Table 1 Baseline characteristics of the study population

All CKD participants (including all patients in the pre-dialysis phase and those already on dialysis) were older than the healthy subjects, and there was a higher percentage of males. No significant differences were observed for ofVAS score or MoCA score between the two groups (Table 1).

Interestingly, when data were stratified by renal replacement therapy (Table 2), HD, PD and ND-CKD patients were older compared to KT. As expected, higher levels of urea were observed in HD, PD and ND-CKD patients compared to KT patients.

Table 2 Baseline characteristics of the study population stratified by RRT

Olfactory impairment in renal replacement therapies

T score, I score, D score and comprehensive TDI score were assessed for each group. As reported in Table 3 the mean TDI score was significantly lower in HD and ND-CKD patients compared to healthy subjects and KT (ANOVA p < 0.001).

Table 3 Olfactory assessment in the study population

Multiple inter-group comparisons demonstrated no significant differences between KT and HS. On the other hand, significant differences with lower I and D scores were observed in PD, HD and ND-CKD patients compared with the HS and KT groups. A similar trend was also found in T scores only in PD and ND-CKD participants (Supplementary Table 1, Fig. 1). Overall, 130 out of 180 CKD participants (72.2%) showed olfactory impairment. Multivariable adjusted logistic modeling demonstrated the independent relationship of PD, HD, and ND-CKD patients with odor impairment (Table 4).

Fig. 1

Box plots of olfactory function tests. a Odor Threshold score, b Odor Identification score, c Odor Discrimination score for each group

Table 4 Odor impairment and CKD

No significant association was observed between TDI score and ofVAS score (Poisson regression, p = 0.293).

Odor perception and indicator of renal dysfunction

A significant linear association was found between TDI score and urea (negative correlation, β − 0.03, p < 0.001) (Fig. 2a), as well as between TDI score and eGFR (positive correlation, β 0.09, p < 0.001) (Fig. 2b). The independent relationship was confirmed even after adjustment for potential confounders, age and BMI (urea, negative correlation, β − 0.03, p < 0.001; eGFR positive correlation, β 0.08, p < 0.001).

Fig. 2

Relationship between markers of renal function and olfactory impairment. a Distribution of Urea (mg/dL) and TDI score in the study population including healthy subjects (r = − 0.35, p < 0.001). b Distribution of eGFR (ml/min/1.73 m2) and TDI score for patients not on dialysis including healthy subjects (r = 0.61, p < 0.001)

As secondary analysis, we found a significant negative relationship between iPTH levels and TDI [β coefficient − 0.03 (SE 0.02), p = 0.037] and a significant positive relationship between Hb levels and TDI [β coefficient 0.77 (SE 0.25), p = 0.002]; no significant association was observed between phosphorus levels and TDI [β coefficient − 0.15 (SE 0.15), p = 0.325]. However, after introducing urea levels into the same models (multivariable linear regression) the significant effect of iPTH or Hb completely disappeared, suggesting that urea fully mediates such association.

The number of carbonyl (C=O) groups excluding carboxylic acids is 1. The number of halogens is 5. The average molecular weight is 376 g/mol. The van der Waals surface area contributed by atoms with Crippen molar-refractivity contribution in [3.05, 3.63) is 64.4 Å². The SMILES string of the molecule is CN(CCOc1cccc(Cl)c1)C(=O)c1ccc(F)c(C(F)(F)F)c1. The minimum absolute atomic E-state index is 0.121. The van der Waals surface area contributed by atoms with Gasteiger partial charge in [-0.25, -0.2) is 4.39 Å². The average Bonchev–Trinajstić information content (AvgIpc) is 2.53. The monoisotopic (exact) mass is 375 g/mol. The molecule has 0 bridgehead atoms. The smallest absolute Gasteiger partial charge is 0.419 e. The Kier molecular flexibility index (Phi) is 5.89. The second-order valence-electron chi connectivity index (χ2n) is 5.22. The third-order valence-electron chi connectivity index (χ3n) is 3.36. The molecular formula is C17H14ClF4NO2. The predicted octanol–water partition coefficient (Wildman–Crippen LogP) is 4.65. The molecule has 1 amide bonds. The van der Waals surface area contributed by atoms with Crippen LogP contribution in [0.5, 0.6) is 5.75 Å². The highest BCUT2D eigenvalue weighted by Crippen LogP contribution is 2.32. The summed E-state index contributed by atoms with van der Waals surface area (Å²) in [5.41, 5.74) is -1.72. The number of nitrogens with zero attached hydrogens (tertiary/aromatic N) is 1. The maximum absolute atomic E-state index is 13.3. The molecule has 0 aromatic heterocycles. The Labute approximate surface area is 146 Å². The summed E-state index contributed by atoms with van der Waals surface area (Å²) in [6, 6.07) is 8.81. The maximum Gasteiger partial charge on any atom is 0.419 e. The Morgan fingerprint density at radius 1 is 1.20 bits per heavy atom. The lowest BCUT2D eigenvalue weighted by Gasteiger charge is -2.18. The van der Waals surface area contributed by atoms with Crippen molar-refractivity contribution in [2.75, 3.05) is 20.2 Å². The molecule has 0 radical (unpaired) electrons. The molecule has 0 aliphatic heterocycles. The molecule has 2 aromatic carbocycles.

Olfactory function and hemodialysis

To evaluate the contribution of dialysis adequacy on the olfactory function we collected the Kt/V measured for each patient one year before the start of our study. We observed that higher mean Kt/V was associated with increased TDI score (β 0.01, p = 0.054) (Fig. 3).

Fig. 3

Relationship between dialysis adequacy and olfactory function. Correlation between Kt/V (one-year mean Kt/V) and TDI score in HD patients (r = 0.28, p = 0.054)


In this study olfactory function of CKD patients in the pre-dialysis phase, those undergoing HD or PD, and KT patients together with healthy controls have been assessed using validated olfactory tests [32]. Our results confirm, in a large and well-phenotyped patient cohort, previous findings demonstrating the association between chronic renal impairment and olfactory ability [5,6,7,8,9, 13].

CKD is a global health burden that affects more than 10% of the population [33] worldwide to some degree. Together with cardiovascular diseases, neurological disorders may also have a negative clinical impact on this large patient population [34]. In particular, olfactory deficits may affect CKD patients by altering the flavor of food which might thus result in food aversion, and anorexia [35, 36]. These symptoms can then contribute to malnutrition [37, 38].

Few reports have addressed olfactory impairment in CKD and the impact of the various RRT modalities. Only one study [5], involving a smaller cohort of patients (n = 28), that was published more than 20 years ago, reported recovery of olfactory function after kidney transplantation.

Our analysis showed that approximately 70% of our CKD patients have reduced olfactory perception, especially in terms of identification and discrimination, and that this condition could be related to possible neurological disorders. There may be many reasons for the association between renal impairment and the development of olfactory dysfunction including uremic neuropathy, a condition characterized by olfactory peripheral epithelial neuron alterations and central processing dysfunctions following accumulation of uremic toxins.

In particular, the neurons of the olfactory epithelium are constantly regenerated for their life-span, and any toxin or agent that can slow-down or interrupt their cell growth could dramatically influence their functions [39, 40].